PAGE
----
This Monday, October 26, President Recep Tayyip Erdogan reacted to the responses formulated by Emmanuel Macron to him by calling on the Turks to boycott French products. One way for the Turkish head of state to condemn the treatment of Muslims in France and to condemn Emmanuel Macron’s words defending the freedom to caricature the Prophet Muhammad and freedom of expression. “Just as in France some say ‘do not buy Turkish brands’, I am addressing my nation from here: above all, do not pay attention to French brands, do not buy them”, declared the Turkish president in a speech in Ankara. Recep Tayyip Erdogan also considers that “Muslims in Europe are treated like Jews before World War II”, accusing some European leaders of “fascism” and “Nazism”.
Turkish President Recep Tayyip Erdogan thus called on European officials to put an end to what he described as a “campaign of hatred” against Muslims “led” by his French counterpart Emmanuel Macron. “European officials must say ‘stop’ to the hate campaign which is led by Macron”, launched the Turkish president in a virulent speech in Ankara which risks to stir a little more tensions between Turkey and France.
A wave of support in Europe
On two occasions, this weekend, the Turkish president had questioned the “mental health” of French President Emmanuel Macron, denouncing his positions vis-à-vis Muslims. The French president’s speech during a national tribute to the professor beheaded in an Islamist attack on October 16 for showing caricatures of the Prophet Muhammad in class, had particularly aroused his anger. Emmanuel Macron had promised that France would continue to defend the cartoons. However, the French president has recorded a series of support in Europe, starting with Dutch Prime Minister Mark Rutte.
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“President Erdogan’s remarks against President Emmanuel Macron are unacceptable. The Netherlands resolutely upholds the common values of the EU alongside France. For freedom of expression and against extremism and radicalism, ”he tweeted. On Sunday, the head of European diplomacy Josep Borrell and Greek Prime Minister Kyriakos Mitsotakis also expressed their support for the French president.
Angela Merkel, for her part, condemned Erdogan’s “defamatory” remarks. “These are defamatory statements which are absolutely unacceptable”, particularly in the context of the “appalling murder of French professor Samuel Paty by an Islamic fanatic”, said Steffen Seibert, the spokesman for the German Chancellor.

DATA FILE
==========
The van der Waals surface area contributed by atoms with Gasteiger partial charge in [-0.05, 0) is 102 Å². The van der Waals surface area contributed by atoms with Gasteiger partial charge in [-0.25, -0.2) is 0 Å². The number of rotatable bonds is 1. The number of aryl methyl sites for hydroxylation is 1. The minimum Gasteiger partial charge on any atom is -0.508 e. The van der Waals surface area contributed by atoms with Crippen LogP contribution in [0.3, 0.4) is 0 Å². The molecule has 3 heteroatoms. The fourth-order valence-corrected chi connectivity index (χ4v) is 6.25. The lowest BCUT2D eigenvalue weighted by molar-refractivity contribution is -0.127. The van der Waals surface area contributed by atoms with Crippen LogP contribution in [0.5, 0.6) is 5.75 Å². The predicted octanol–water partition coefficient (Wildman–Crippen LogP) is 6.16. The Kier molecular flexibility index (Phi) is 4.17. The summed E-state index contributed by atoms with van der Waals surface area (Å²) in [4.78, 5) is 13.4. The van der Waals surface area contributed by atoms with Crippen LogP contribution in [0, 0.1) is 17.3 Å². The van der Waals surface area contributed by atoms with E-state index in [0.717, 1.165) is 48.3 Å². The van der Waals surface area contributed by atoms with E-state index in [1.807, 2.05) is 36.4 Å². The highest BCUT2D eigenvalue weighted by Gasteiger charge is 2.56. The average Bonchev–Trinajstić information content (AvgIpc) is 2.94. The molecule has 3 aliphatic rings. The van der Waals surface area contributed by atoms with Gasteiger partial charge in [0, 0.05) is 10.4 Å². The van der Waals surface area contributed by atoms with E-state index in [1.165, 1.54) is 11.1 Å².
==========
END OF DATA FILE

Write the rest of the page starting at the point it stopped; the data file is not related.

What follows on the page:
As of Saturday evening, French products were withdrawn from supermarket shelves in Doha, Qatar. In Jordan, videos on social networks showed supermarket shelves emptied of their French products or replaced by those from other countries. The videos were accompanied by the hashtags #France Boycott or “#Our Prophet is a red line” (the prophet is our red line). The head of the Amman chamber of commerce, Khalil Haj Tawfeeq, wrote to the French ambassador to Jordan asking Emmanuel Macron to immediately apologize.
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Calls for demonstrations were launched for Monday in the Gaza Strip and Tuesday in Amman. This weekend, several gatherings took place in Tunisia or in certain regions of Syria, even if they only brought together a few dozen people. “There is no question of giving in to blackmail,” denounced Geoffroy Roux de Bézieux, the head of Medef, the main employers’ union in France, calling on French companies to put their “principles” before business. Agri-food, luxury goods and cosmetics companies could be particularly affected by this boycott in the countries of the Maghreb and the Near and Middle East.
Several dozen small French websites have also been affected by a wave of computer hacks consisting in making them post Islamist propaganda messages, Agence France-Presse noted on Monday. Messages such as “Victory for Mohammed, victory for Islam and death to France” and a montage representing Emmanuel Macron dressed as a pig were displayed instead of the home page of retiree associations, shops or small town halls. On Monday, French Minister of Culture Roselyne Bachelot called for “appeasement”, explaining that France was not fighting “against French Muslims” but against “Islamism and terrorism”.
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The day before, the French Foreign Ministry declared that “the calls for a boycott are without any object and must cease immediately, as well as all the attacks directed against our country, instrumentalized by a radical minority”. Emmanuel Macron tweeted shortly after: “Freedom, we cherish it; equality, we guarantee it; fraternity, we live it with intensity. Nothing will make us back down, ever. Besides Mr. Erdogan, several politicians in the Muslim world have also criticized Emmanuel Macron. In Pakistan, Prime Minister Imran Khan accused him of “attacking Islam”.
The Moroccan foreign ministry said the kingdom “strongly condemned the continuation of the publication of cartoons outrageous to Islam and to the prophet”. The Taliban also condemned the “statements of the French president” in a statement, calling them “ignorant and Islamophobic”.